The word "digital" remains on everyone's lips, and radio's struggle to get more of it is increasing as we see more and more advertisers jumping ship for digital strategies elsewhere. It's a fact few stations want to admit -- and one that is perplexing to most, because their radio stations have digital offerings. So why are advertisers chasing digital solutions elsewhere?
I've immersed myself in the digital space. I attend multiple conferences annually outside of our own industry in the digital and digital marketing spaces, just so I can offer solutions to radio.
Though a few smart broadcasters are working on some very exciting and robust digital products, I daresay that most of us are living somewhere in the 1990s when it comes to our "exciting" digital offers to advertisers.
At a conference I recently attended, I met three people in their late 20s or early 30s who are making millions of dollars online. These young millionaires are taking common products, developing marketing strategies, and employing very exciting digital technology. And what I find particularly interesting is that it's all invisible. In other words, no one who hasn't opted into one of their campaigns ever sees what they're doing.
You won't find their offerings on any website, yet their automated campaigns find customers in the middle of the night and through the day, and walk those customers through a process until they buy. If they don't buy, it walks them through a different process until they will buy something the campaign has to offer.
I watched a young entrepreneur create a complete campaign onstage in less than an hour, and by the end of that hour it had generated orders.
If I had to suggest reasons some of us in radio are lagging, I believe it boils down to a lack of digital leadership (translation: a lack of understanding by those who lead), a belief that we are still in the radio business, and a lack of digital natives on our sales staffs.
Though a few exceptions can be found, most people managing radio stations are not digital natives, and they don't think of or relate to digital in the same way as those who were raised with it. We're still using e-mail and Facebook, thinking we're cutting-edge. My kids won't use either because they are so dated. We may know the principles of great radio and selling, but we don't have a real grasp of the digital world. The reality is that most of us don't know what we don't know. I still see dropped jaws when we expose people to new things at our Convergence conference.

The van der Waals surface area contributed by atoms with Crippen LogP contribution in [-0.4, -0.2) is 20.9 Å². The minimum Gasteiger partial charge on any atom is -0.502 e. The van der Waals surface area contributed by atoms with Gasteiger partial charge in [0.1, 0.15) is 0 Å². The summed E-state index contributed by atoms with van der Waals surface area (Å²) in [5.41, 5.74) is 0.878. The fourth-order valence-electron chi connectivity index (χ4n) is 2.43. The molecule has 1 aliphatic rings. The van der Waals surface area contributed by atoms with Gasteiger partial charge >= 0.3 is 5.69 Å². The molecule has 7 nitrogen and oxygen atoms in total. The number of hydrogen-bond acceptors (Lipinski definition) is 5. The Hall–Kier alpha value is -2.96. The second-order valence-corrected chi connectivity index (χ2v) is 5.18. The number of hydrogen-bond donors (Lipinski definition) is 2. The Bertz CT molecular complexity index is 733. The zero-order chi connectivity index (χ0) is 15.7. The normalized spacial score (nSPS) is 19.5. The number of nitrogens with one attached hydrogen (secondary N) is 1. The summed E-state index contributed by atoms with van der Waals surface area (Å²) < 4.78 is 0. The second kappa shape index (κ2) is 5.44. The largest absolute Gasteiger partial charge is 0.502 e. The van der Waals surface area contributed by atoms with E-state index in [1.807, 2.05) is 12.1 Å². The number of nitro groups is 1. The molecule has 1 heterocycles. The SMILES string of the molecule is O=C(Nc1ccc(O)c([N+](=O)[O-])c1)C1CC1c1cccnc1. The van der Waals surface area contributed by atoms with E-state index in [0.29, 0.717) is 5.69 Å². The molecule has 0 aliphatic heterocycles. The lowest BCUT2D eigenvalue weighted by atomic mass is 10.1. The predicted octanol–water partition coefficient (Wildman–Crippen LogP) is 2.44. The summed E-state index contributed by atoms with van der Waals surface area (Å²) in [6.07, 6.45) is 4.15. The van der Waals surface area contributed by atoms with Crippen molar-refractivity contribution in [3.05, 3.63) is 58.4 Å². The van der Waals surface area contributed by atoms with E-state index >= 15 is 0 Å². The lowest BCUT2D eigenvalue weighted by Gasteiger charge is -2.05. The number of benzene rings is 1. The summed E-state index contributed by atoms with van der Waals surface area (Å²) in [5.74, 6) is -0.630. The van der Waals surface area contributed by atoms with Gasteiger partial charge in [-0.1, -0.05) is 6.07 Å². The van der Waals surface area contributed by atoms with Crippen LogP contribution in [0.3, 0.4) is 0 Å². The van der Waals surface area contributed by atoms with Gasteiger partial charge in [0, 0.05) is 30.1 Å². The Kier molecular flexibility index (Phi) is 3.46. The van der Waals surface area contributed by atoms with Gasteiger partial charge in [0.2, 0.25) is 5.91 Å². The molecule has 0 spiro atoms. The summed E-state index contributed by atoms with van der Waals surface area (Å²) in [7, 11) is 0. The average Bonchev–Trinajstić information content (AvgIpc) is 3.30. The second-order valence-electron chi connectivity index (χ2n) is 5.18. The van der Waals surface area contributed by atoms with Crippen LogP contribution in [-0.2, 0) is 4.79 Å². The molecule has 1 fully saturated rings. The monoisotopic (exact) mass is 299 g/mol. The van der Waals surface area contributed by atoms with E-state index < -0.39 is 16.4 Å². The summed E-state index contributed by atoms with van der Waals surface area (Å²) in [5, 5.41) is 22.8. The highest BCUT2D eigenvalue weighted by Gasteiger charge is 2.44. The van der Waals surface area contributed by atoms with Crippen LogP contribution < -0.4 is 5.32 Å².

The problem is exacerbated because we don't have digital natives selling our digital products. Most of the people I know selling digital also don't know what they don't know, and most of us, no matter how hard we try to be current, can't really get there -- simply because we grew up differently and have one foot in the old world and one in the new. Digital natives look at me like I have three eyes when I tell them I still sell ads in a print publication (even though revenues and readership there remain strong).
Our focus on selling radio, or on selling the "digital alternatives" we offer on our websites, is admirable, but compared to the metrics and deliverables others are offering the same clients, we look pretty, well, antiquated. Today all media are in the business of delivering customers or sales, and most have figured out that the media we started with is simply one of the tools we offer. Most media companies have tremendous digital depth today -- why doesn't radio?
Is there a solution?
The first answer lies in our leadership. You as a leader need to do everything possible to understand what you don't understand -- and that means you need to find out exactly what you don't understand.
Yes, you're busy meeting goals and managing. But that's the pickle you're in. Media has changed, and you must re-educate yourself.
Second, having non-digital natives selling or developing our digital offerings isn't the optimal solution in most cases. Find and hire some very young people who've never used a CD player and maybe don't even listen to radio (a sacrilege, I know) and have them be your digital eyes and ears. They will challenge your digital products, know how to communicate them to potential buyers, and make you stronger overall. You may have to give them sales training, but if your products are solid, these sellers will resonate more with potential clients.
Third, you need to get pitched by every digital product your advertisers are buying. You can find out who's out there by asking a client close to you who they are using. You'll never discover it on your own because most of those "campaigns" are invisible unless you're being targeted.There is probably much out there you're not aware of.
Last, remember that your job should not be to sell radio, or sell banner ads on your website. Your job is to make your clients rich. Though radio, banner ads, and whatever else you have to offer will help, your goal should be understanding what those young millionaires know, and how they are engaging audiences under the radar. There is no reason you can't develop a program under the radar that generates huge digital revenue. I've done it in my company. No one sees it, but it's there, and it's making money.
Most of us who are at this game need to sharpen our tools and discover what we need to understand -- to learn something different from what we're doing. We came in only needing to know radio. That has changed, and it's not changing back.